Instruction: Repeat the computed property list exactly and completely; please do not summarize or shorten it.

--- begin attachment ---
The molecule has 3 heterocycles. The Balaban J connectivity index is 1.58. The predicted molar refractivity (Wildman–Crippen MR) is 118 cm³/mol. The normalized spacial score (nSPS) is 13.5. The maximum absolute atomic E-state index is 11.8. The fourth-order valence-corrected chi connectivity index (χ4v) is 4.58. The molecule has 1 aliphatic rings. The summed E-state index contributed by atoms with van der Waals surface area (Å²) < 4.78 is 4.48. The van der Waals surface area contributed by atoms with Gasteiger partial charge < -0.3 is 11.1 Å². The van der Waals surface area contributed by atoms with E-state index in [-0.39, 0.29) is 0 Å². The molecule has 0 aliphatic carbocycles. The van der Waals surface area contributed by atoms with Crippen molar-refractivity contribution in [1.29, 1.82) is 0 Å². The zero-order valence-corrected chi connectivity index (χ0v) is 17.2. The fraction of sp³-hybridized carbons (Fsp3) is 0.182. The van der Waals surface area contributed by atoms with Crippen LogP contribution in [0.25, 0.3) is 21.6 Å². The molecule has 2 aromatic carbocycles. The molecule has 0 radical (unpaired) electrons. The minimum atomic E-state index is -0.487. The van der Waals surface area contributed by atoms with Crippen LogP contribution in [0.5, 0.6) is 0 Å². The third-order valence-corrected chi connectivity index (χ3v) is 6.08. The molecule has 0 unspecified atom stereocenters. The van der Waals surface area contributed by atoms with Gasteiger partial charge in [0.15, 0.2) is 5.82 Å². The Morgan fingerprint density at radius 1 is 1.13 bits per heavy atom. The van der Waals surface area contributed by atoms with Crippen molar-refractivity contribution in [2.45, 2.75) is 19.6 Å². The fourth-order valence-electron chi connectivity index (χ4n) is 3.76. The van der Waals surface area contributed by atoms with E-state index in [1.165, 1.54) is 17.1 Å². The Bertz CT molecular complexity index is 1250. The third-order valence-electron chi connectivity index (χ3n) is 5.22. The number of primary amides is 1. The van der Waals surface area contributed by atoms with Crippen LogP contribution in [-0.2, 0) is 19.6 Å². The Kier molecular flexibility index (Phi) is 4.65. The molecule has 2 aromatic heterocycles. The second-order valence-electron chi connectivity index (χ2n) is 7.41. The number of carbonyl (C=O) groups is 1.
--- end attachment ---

The molecule has 3 heterocycles. The Balaban J connectivity index is 1.58. The predicted molar refractivity (Wildman–Crippen MR) is 118 cm³/mol. The normalized spacial score (nSPS) is 13.5. The maximum absolute atomic E-state index is 11.8. The fourth-order valence-corrected chi connectivity index (χ4v) is 4.58. The molecule has 1 aliphatic rings. The summed E-state index contributed by atoms with van der Waals surface area (Å²) < 4.78 is 4.48. The van der Waals surface area contributed by atoms with Gasteiger partial charge < -0.3 is 11.1 Å². The van der Waals surface area contributed by atoms with E-state index in [-0.39, 0.29) is 0 Å². The molecule has 0 aliphatic carbocycles. The van der Waals surface area contributed by atoms with Crippen molar-refractivity contribution in [1.29, 1.82) is 0 Å². The zero-order valence-corrected chi connectivity index (χ0v) is 17.2. The fraction of sp³-hybridized carbons (Fsp3) is 0.182. The van der Waals surface area contributed by atoms with Crippen LogP contribution in [0.25, 0.3) is 21.6 Å². The molecule has 2 aromatic carbocycles. The molecule has 0 radical (unpaired) electrons. The minimum atomic E-state index is -0.487. The van der Waals surface area contributed by atoms with Crippen LogP contribution in [0.5, 0.6) is 0 Å². The third-order valence-corrected chi connectivity index (χ3v) is 6.08. The molecule has 0 unspecified atom stereocenters. The van der Waals surface area contributed by atoms with Gasteiger partial charge in [0.15, 0.2) is 5.82 Å². The Morgan fingerprint density at radius 1 is 1.13 bits per heavy atom. The van der Waals surface area contributed by atoms with Crippen molar-refractivity contribution in [2.45, 2.75) is 19.6 Å². The fourth-order valence-electron chi connectivity index (χ4n) is 3.76. The van der Waals surface area contributed by atoms with E-state index in [1.165, 1.54) is 17.1 Å². The Bertz CT molecular complexity index is 1250. The third-order valence-electron chi connectivity index (χ3n) is 5.22. The number of primary amides is 1. The van der Waals surface area contributed by atoms with Crippen LogP contribution in [-0.2, 0) is 19.6 Å². The Kier molecular flexibility index (Phi) is 4.65. The molecule has 2 aromatic heterocycles. The second-order valence-electron chi connectivity index (χ2n) is 7.41. The number of carbonyl (C=O) groups is 1.